President Donald Trump said he planned to soon issue an executive order that would require drugmakers to offer the U.S. government the lowest prices paid by other developed nations for prescription medicines.
"We're working on a favored nations clause where we pay whatever lowest nation's price is," Trump told reporters on July 5 outside the White House.
He said he planned to issue the order "very shortly."
|President Donald Trump
Source: Associated Press
"Why should other nations pay much less than us?" Trump said, adding that some countries' costs for their medicines are 70% lower than what the U.S. pays.
But when a Democratic senator at a hearing last year proposed testing the favored nations idea, Health and Human Services Secretary Alex Azar said it would not be feasible.
"I've actually looked a lot and thought a lot about this issue of best price, most favored nation status, where we would say, 'Give us the best price you give developed countries,'" Azar told Sen. Tim Kaine, D-Va., at the June 12, 2018, hearing of the Health, Education, Labor and Pensions Committee. "I don't think it would be effective, to be very honest."
Azar said such an approach would result in biopharmaceutical companies pulling out of the countries that are setting the reference price.
"That's why drugs are often not launched in certain countries like the U.K. or Germany, and those people just do not ever get those drugs," the HHS secretary said in June 2018.
But Azar has since reversed course on the matter.
The secretary and Trump are now "both firmly committed to pursuing any and every solution, including importation and most favored nation policies, that will deliver real results and keep American patients safe," an HHS spokesperson told S&P Global Market Intelligence in a statement.
The administration is already mulling over whether to issue a proposed rule to test whether using an international pricing index payment model could lower the costs of expensive injectable medicines covered under the Medicare Part B program for seniors and disabled Americans.
In a June 20 notice, the White House Office of Management and Budget acknowledged it was reviewing HHS' proposal, which the drug industry has staunchly opposed.
Sens. Bernie Sanders, I-Vt., and Rick Scott, R-Fla., have each proposed their own ideas for basing U.S. payments for medicines on the prices paid by other industrialized countries.
Drug prices up, again
In a July 1 op-ed in the New York Post, Azar and Joe Grogan, director of the Domestic Policy Council at the White House, insisted the administration's efforts would hold drugmakers accountable for their prices.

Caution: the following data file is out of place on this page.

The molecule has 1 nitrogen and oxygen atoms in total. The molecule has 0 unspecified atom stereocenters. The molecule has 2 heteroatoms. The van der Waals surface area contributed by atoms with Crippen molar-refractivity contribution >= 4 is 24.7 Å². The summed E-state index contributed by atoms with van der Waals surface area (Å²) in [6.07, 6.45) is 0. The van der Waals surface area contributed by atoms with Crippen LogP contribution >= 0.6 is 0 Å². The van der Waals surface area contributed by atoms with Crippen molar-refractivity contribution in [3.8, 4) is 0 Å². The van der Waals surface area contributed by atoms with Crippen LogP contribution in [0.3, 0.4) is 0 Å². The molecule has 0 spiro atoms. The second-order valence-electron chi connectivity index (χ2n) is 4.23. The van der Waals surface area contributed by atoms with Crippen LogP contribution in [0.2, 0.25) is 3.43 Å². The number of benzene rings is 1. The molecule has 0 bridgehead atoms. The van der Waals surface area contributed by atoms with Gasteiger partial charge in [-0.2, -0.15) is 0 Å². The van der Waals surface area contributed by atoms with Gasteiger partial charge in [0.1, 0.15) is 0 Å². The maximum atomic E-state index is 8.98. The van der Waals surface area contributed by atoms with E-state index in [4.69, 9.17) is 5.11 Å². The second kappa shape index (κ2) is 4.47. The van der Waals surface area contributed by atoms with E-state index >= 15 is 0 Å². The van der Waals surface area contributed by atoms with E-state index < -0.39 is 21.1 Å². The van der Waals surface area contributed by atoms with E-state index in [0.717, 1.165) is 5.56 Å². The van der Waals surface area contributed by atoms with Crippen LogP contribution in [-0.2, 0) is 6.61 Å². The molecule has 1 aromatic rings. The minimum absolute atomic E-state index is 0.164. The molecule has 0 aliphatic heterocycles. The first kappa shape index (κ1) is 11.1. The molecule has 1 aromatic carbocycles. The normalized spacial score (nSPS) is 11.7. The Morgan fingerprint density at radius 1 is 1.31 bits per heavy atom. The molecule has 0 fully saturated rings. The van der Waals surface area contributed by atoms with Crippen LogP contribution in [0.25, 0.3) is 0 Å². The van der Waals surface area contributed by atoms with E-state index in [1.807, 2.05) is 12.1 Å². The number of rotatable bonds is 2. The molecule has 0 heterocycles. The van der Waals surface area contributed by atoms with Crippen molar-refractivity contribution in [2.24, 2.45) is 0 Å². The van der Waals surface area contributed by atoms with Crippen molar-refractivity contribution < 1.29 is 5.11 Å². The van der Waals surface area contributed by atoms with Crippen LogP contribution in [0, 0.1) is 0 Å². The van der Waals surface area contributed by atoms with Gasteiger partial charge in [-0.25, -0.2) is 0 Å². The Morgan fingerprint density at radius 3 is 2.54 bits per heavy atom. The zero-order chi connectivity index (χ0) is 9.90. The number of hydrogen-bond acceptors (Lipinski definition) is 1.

But on the same day, the makers of over 100 medicines boosted their prices.
Prices rose by an average of 10.5% for more than 3,400 prescription drugs in the first half of 2019, according to a new analysis from Rx Savings Solutions, which provides consultancy services to employers and health plans.
The prices of 40 medicines had increased by over 100%, the group said.
Trump reaches out to Democrats
Also on July 5, Trump said he would "love to have the Democrats come back and talk about infrastructure, talk about drug pricing" — a request that came after he had stormed out of a May 22 meeting with House Speaker Nancy Pelosi, D-Calif., and Senate Minority Leader Chuck Schumer, D-N.Y. Trump had vowed to never work with his political rivals on those two issues until they stopped investigating him.
On July 7, Trump tweeted that "If Dems would work with us in a bipartisan fashion, we would get big results very fast" on cutting drug costs.
Pelosi has repeatedly said she remained optimistic about working with Trump and the White House on efforts to reduce U.S. drug prices.
Generics more costly under Part D
Meanwhile, Medicare Part D beneficiaries with complex diseases like multiple sclerosis are paying more in out-of-pocket costs at the pharmacy for generic medicines than patients in the program who use brand-name drugs, according to a new analysis published last week in the public policy journal Health Affairs.
But the authors of the report blamed the way the Medicare Part D program was set up for the higher generic costs, not the companies that make the drugs.
Under the Medicare Part D program's "doughnut hole" — the coverage gap where beneficiaries must pay 100% of the costs of their medicines — users of brand-name drugs get a manufacturer discount that is counted toward their out-of-pocket spending.
But there is no such discount available for users of small-molecule generics, meaning patients who take branded medicines can more quickly reach the Part D program's catastrophic coverage — the phase where beneficiaries are only responsible to pay 5% in out-of-pocket costs for their therapies.
Sens. Chuck Grassley and Ron Wyden
Source: Associated Press
The authors of the report suggested that policymakers modify the Part D benefit to ensure that patients who use generic medicines are not penalized for doing so.
Senators probe groups' ties to opioid makers
Also last week, the Republican and Democratic heads of the Senate Finance Committee, Chuck Grassley of Iowa and Ron Wyden of Oregon, respectively, launched an investigation into whether the financial ties between opioid manufacturers and nonprofit groups have influenced treatment and policy decisions.
"We believe that it is important to shed light on these financial relationships to ensure transparency and accountability in matters that affect federal healthcare programs and the patients that participate in them," the lawmakers wrote in letters to 10 tax-exempt groups.